Property Law Act changes should be targeted to help those most in need says Property Council


“A missed opportunity for those who need it most”, says Property Council chief executive Leonie Freeman, who today submitted in opposition to the Government’s quick-fire changes to the Property Law Act as part of the COVID-19 Response (Management Measures) Legislation Bill.

Property Council has recommended key changes to the Bill that will target support to vulnerable tenants and ensure landlords and tenants get equitable outcomes. These changes include:

  • Legislating a simple two stage eligibility test to target support for vulnerable tenants:
    • ‘Who can get it’ – including meeting criteria such as being a New Zealand owned business; an SME (e.g. of fewer than 20 employees or having annual turnover less than say $25m); and eligibility for the wage subsidy showing economic loss over a period;
    • ‘What is a ‘fair proportion of rent’ – a set of considerations including an economic loss test, impact of online sales and ‘click and collect’, the ability for a business to operate remotely and consideration of the potential bounce back in sales once the physical premises reopens over a defined period of time.
  • Limiting the clause to only Alert Levels Four and Three
  • Providing more financial assistance to vulnerable businesses who aren’t eligible for other Government support to boost cashflow.

“Right now, the draft legislation is ambiguous and vague. Due to the lack of industry consultation the Government has failed to address some of the key issues that arose out of a similarly worded clause in the ADLS Lease, with the requirement for property owners to provide a ‘fair proportion of rent relief’ open to interpretation. Without clarification of what ‘fair’ means, this legislation merely puts the entire sector back at square one.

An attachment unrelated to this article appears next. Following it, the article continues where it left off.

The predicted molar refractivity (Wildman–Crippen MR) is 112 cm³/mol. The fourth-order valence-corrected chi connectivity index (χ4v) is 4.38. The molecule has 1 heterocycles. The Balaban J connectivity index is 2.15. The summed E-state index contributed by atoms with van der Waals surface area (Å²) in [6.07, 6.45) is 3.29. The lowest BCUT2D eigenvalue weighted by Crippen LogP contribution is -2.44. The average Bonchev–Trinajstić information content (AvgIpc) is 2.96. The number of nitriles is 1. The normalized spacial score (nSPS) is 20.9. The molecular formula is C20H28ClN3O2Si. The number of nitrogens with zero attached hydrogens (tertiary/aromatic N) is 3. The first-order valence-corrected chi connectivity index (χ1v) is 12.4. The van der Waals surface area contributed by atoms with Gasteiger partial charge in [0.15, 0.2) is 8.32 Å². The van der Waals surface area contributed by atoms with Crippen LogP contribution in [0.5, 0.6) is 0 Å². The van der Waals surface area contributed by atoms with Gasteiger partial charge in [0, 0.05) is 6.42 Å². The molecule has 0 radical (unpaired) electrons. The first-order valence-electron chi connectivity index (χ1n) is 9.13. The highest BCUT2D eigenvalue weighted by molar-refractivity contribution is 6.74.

“We know specific sectors such as retail and hospitality need more support than others, but this legislation could see vulnerable tenants who were previously given 100% rent relief receive less as the landlord will have to provide ‘fairly’ across all tenancies.

“We believe that if the Government had taken its time and followed a fuller process which included consulting with the parties such as Retail NZ, Business NZ, Hospitality NZ and the Property Council, we could have achieved a workable solution that ensures those in the greatest need receive the most support.

“There are some very serious unintended consequences that will result from the decision to deploy a blanket approach to what is a very nuanced and individualised contractual environment,” says Freeman.

“In many cases the businesses which will benefit have much greater financial strength than the landlords who will be impacted. The proposal as currently drafted, with its wide application to commercial leases, has much broader implications.

“Since the Government announced the proposed changes last Tuesday, we have been inundated with stories from both tenants and landlords, many of whom will see their livelihoods at stake should the legislation come to pass.

“The message we’re getting is that there has been poor behaviour on both sides; with some large international tenants using the Government’s intervention as an excuse to halt all rent payments and some well-to-do landlords refusing to compromise – both positions we vehemently oppose.

“I received an email this week from a couple in their 80’s, whose only income is their pension and the rent from their small commercial property. Their professional tenants have requested a 50% reduction in rent, despite their business suffering no financial stress due to lockdown. This couple simply cannot afford a rent reduction, nor can they afford to drag the issue through arbitration in the tens of thousands. What does the Government propose they do? How will this legislation support people like them?,” says Freeman.




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